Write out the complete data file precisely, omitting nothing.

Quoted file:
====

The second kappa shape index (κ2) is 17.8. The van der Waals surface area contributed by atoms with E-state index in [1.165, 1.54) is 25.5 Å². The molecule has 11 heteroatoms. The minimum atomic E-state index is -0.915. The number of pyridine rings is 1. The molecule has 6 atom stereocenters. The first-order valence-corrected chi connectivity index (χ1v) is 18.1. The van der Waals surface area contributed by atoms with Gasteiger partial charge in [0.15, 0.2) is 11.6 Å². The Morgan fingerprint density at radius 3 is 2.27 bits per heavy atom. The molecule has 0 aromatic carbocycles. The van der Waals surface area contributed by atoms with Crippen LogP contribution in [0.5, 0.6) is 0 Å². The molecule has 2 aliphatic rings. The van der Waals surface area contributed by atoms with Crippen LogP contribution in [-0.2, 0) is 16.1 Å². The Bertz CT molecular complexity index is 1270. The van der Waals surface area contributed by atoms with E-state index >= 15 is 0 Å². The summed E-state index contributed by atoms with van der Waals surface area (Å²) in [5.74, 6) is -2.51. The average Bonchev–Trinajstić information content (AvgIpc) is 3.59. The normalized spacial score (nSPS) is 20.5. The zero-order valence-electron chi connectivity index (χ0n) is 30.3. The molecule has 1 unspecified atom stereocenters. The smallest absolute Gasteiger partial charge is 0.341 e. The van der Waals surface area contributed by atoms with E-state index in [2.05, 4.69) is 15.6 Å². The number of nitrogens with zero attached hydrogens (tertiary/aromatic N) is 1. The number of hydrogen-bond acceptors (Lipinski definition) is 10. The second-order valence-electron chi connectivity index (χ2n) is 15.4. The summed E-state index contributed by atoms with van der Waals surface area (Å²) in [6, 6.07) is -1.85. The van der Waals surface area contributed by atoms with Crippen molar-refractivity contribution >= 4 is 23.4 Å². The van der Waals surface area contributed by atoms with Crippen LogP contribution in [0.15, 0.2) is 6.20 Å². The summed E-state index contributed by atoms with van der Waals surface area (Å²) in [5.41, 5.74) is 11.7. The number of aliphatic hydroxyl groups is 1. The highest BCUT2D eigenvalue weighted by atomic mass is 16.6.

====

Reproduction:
The second kappa shape index (κ2) is 17.8. The van der Waals surface area contributed by atoms with E-state index in [1.165, 1.54) is 25.5 Å². The molecule has 11 heteroatoms. The minimum atomic E-state index is -0.915. The number of pyridine rings is 1. The molecule has 6 atom stereocenters. The first-order valence-corrected chi connectivity index (χ1v) is 18.1. The van der Waals surface area contributed by atoms with Gasteiger partial charge in [0.15, 0.2) is 11.6 Å². The Morgan fingerprint density at radius 3 is 2.27 bits per heavy atom. The molecule has 0 aromatic carbocycles. The van der Waals surface area contributed by atoms with Crippen LogP contribution in [0.5, 0.6) is 0 Å². The molecule has 2 aliphatic rings. The van der Waals surface area contributed by atoms with Crippen LogP contribution in [-0.2, 0) is 16.1 Å². The Bertz CT molecular complexity index is 1270. The van der Waals surface area contributed by atoms with E-state index >= 15 is 0 Å². The summed E-state index contributed by atoms with van der Waals surface area (Å²) in [5.74, 6) is -2.51. The average Bonchev–Trinajstić information content (AvgIpc) is 3.59. The normalized spacial score (nSPS) is 20.5. The zero-order valence-electron chi connectivity index (χ0n) is 30.3. The molecule has 1 unspecified atom stereocenters. The smallest absolute Gasteiger partial charge is 0.341 e. The van der Waals surface area contributed by atoms with E-state index in [2.05, 4.69) is 15.6 Å². The number of nitrogens with zero attached hydrogens (tertiary/aromatic N) is 1. The number of hydrogen-bond acceptors (Lipinski definition) is 10. The second-order valence-electron chi connectivity index (χ2n) is 15.4. The summed E-state index contributed by atoms with van der Waals surface area (Å²) in [6, 6.07) is -1.85. The van der Waals surface area contributed by atoms with Crippen molar-refractivity contribution >= 4 is 23.4 Å². The van der Waals surface area contributed by atoms with Crippen LogP contribution in [0.15, 0.2) is 6.20 Å². The summed E-state index contributed by atoms with van der Waals surface area (Å²) in [5.41, 5.74) is 11.7. The number of aliphatic hydroxyl groups is 1. The highest BCUT2D eigenvalue weighted by atomic mass is 16.6.